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The Matrix is a 1999 science fiction film released by the Wachowski Brothers. It presents an artificial world called the Matrix, in which humans are trapped without realizing their predicament. These people are actually stuck in vats of pink goop, and electrical impulses manipulate their minds into thinking that they are living normal lives in a modern society. This unreal world has been pulled over the eyes of mankind so that the machines can eat away at their energy. Few humans have escaped the Matrix and continually fight to free their kind from the dream world.
Metaphysics plays a large role throughout the film, and can be distinguished by two categories: the real and the unreal. The real world is dominated by artificial intelligence, which enslaves humans for energy, and the unreal world is where humans believe they are living their lives in liberty. From this, three components of metaphysics come into question and are both explicitly and implicitly explored in greater detail: dualism, anti-realism, and materialism.
Metaphysical dualism is a recurring concept in this film, that which is a dualism of the deceptive world that is the Matrix, and the real world, where machines hold humans hostage. The human mind is what connects these two fundamentally different categories, and it explains why death in the Matrix also means death in the real world. Minds are real and have the ability to produce unreal concepts. Dreaming can do this, or, as is done in the Matrix, electric impulses are sent to the brain in order to create an image. The real affects the mind directly, while the unreal can only affect it indirectly. At the point when the mind is deceived, it takes the unreal to be real.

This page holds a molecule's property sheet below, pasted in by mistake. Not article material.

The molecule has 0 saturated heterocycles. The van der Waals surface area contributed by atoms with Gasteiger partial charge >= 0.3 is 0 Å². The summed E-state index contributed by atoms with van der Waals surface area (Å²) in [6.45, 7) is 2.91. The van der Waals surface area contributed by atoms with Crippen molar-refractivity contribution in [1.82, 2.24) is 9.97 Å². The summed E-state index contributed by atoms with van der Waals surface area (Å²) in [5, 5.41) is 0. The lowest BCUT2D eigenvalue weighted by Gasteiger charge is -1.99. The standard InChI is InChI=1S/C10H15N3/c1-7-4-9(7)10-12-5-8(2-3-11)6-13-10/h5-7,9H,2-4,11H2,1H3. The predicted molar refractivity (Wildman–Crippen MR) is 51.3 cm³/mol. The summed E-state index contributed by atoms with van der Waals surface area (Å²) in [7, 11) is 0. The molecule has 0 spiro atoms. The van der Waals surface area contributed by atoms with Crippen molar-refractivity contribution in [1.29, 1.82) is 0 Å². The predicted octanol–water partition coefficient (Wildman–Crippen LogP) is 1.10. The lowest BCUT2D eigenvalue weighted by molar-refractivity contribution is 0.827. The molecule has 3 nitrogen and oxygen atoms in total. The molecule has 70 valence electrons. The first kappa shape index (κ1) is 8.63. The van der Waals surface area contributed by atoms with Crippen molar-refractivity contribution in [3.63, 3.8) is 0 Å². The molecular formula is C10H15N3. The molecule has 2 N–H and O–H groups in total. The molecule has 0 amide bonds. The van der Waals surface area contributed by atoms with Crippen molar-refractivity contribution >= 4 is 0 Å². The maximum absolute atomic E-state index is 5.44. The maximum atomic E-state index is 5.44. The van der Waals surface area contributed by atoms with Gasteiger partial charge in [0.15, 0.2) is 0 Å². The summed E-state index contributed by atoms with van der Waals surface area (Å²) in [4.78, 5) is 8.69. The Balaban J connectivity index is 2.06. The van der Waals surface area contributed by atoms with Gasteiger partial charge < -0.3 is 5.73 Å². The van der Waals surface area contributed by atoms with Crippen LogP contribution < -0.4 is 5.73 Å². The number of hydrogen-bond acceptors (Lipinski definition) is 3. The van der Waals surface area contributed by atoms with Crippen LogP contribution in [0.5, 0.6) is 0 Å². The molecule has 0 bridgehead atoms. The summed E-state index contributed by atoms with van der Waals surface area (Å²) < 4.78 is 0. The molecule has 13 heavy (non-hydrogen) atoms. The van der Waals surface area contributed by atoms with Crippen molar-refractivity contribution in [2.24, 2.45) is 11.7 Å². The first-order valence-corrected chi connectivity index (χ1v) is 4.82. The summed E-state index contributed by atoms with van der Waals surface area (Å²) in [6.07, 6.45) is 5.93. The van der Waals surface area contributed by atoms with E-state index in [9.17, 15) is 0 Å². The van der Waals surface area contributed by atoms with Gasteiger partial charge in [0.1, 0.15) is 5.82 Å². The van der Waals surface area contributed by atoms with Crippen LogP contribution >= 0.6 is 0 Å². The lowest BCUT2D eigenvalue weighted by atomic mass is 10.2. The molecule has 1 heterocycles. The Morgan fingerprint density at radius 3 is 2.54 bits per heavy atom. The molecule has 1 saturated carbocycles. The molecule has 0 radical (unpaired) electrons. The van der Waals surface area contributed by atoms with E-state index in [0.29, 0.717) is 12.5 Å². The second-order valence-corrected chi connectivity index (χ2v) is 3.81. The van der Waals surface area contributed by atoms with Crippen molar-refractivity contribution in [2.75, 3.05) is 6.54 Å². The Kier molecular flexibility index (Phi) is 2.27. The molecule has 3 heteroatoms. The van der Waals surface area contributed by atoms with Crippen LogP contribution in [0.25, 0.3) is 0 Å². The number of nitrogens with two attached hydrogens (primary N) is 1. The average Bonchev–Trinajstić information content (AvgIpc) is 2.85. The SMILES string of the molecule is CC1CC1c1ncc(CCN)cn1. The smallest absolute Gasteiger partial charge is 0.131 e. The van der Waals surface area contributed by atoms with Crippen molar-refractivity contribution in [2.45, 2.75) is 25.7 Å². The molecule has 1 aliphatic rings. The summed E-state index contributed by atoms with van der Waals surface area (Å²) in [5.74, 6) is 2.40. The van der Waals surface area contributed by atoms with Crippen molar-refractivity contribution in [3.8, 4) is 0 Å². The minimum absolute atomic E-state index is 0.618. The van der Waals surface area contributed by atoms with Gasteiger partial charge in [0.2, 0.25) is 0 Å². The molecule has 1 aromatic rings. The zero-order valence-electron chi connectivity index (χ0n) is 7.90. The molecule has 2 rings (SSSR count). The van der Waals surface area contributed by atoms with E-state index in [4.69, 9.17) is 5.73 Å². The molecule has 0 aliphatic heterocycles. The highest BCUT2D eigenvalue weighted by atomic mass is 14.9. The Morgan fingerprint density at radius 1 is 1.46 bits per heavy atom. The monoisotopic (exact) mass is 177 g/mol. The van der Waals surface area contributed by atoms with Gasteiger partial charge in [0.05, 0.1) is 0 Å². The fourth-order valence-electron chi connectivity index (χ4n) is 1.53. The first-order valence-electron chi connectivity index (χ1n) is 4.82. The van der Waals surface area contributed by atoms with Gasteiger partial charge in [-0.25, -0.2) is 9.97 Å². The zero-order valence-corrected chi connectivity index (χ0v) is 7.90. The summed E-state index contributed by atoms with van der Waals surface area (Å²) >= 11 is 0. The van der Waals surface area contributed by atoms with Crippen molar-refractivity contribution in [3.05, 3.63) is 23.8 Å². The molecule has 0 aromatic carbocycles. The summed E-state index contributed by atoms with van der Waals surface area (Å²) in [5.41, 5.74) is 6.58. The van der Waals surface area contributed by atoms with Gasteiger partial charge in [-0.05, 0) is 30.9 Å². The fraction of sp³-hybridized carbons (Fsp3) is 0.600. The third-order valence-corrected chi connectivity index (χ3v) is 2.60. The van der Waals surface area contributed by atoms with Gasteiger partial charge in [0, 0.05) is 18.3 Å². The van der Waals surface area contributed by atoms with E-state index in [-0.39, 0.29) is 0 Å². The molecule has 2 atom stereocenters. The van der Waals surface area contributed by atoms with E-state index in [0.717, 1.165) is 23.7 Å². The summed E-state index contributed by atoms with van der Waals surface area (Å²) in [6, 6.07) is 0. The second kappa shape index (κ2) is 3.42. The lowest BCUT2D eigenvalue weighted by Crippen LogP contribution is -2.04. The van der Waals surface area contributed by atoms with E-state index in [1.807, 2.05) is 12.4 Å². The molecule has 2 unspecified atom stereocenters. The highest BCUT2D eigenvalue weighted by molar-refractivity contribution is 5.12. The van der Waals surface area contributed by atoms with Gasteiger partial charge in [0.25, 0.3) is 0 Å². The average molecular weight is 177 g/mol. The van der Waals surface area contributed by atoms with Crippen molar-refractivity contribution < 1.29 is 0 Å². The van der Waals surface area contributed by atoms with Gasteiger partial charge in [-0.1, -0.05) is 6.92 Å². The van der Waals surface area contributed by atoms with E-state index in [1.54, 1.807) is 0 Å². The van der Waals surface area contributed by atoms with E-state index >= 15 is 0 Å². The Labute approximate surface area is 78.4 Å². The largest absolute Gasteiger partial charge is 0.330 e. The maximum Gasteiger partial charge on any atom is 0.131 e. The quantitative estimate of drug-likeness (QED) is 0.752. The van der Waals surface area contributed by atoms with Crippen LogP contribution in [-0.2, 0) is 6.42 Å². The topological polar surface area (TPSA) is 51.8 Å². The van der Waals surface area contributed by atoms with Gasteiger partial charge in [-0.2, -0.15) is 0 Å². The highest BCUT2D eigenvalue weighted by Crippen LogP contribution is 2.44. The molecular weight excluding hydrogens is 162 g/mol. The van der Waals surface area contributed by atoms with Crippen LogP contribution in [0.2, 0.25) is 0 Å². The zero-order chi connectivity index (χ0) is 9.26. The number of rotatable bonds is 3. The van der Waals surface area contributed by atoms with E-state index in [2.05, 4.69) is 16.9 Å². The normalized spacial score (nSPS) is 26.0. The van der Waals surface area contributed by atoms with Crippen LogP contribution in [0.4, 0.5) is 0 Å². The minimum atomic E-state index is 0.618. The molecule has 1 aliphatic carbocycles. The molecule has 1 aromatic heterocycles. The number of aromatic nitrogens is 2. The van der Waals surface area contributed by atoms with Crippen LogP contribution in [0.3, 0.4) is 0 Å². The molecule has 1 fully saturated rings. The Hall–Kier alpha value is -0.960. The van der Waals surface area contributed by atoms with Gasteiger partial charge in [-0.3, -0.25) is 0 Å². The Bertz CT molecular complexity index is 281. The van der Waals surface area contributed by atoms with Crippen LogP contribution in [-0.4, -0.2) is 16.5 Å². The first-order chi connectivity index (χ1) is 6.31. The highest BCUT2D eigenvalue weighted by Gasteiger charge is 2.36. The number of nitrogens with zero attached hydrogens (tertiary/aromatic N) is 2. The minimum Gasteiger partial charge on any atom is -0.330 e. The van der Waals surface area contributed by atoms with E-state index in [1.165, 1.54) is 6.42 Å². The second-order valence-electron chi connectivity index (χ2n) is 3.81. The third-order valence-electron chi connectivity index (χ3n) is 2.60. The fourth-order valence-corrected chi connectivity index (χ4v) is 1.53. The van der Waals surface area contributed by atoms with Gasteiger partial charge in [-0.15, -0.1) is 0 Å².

The main protagonist Neo and his companions live in the real world, except when transported to the Matrix. The prisoners of the Matrix live in both worlds. The only way for the prisoners to be freed is if this metaphysical dualism was reconciled. As shown in the movie, this can only be achieved individually, with someone else facilitating guidance outside of the Matrix. Otherwise, it is not possible for anyone to exist in the Matrix or even to dream.
Humans of the Matrix are considered to be anti-realists, and the reason for this is that there are no ultimate truths or universals. The only existing truths are the ones that humans create; thus, the world they live in is a world of deception, since their lives are fabrications of what they want to believe rather than accepting reality for what it is, and how it plays out as a result of their real actions.
The machines possess this same thought process, even if it is with an artificial mind. They are the perceivers and creators of truth, similarly to humans. In the film’s case, the difference is that the machines are completely aware of what the Matrix is and are responsible for perception, as well as its inception. The truth of the unreal world changes, depending on what information the machines deem as valid to send through electrical impulses to the humans.